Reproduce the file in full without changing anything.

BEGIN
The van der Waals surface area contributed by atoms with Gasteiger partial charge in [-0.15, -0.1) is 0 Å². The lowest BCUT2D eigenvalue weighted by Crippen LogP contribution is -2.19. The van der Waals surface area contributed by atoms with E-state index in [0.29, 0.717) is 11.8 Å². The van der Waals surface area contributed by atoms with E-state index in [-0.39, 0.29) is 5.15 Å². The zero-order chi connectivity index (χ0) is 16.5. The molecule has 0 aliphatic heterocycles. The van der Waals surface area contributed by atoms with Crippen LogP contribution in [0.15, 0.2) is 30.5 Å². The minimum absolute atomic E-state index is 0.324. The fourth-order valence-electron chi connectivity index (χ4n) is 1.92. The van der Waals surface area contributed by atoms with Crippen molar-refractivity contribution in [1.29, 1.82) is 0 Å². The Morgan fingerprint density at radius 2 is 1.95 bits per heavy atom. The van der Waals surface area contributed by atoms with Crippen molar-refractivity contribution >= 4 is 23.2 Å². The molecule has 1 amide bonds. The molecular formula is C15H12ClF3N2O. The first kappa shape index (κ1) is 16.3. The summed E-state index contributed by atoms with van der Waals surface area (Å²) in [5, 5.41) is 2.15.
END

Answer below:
The van der Waals surface area contributed by atoms with Gasteiger partial charge in [-0.15, -0.1) is 0 Å². The lowest BCUT2D eigenvalue weighted by Crippen LogP contribution is -2.19. The van der Waals surface area contributed by atoms with E-state index in [0.29, 0.717) is 11.8 Å². The van der Waals surface area contributed by atoms with E-state index in [-0.39, 0.29) is 5.15 Å². The zero-order chi connectivity index (χ0) is 16.5. The molecule has 0 aliphatic heterocycles. The van der Waals surface area contributed by atoms with Crippen LogP contribution in [0.15, 0.2) is 30.5 Å². The minimum absolute atomic E-state index is 0.324. The fourth-order valence-electron chi connectivity index (χ4n) is 1.92. The van der Waals surface area contributed by atoms with Crippen molar-refractivity contribution in [1.29, 1.82) is 0 Å². The Morgan fingerprint density at radius 2 is 1.95 bits per heavy atom. The van der Waals surface area contributed by atoms with Crippen molar-refractivity contribution >= 4 is 23.2 Å². The molecule has 1 amide bonds. The molecular formula is C15H12ClF3N2O. The first kappa shape index (κ1) is 16.3. The summed E-state index contributed by atoms with van der Waals surface area (Å²) in [5, 5.41) is 2.15.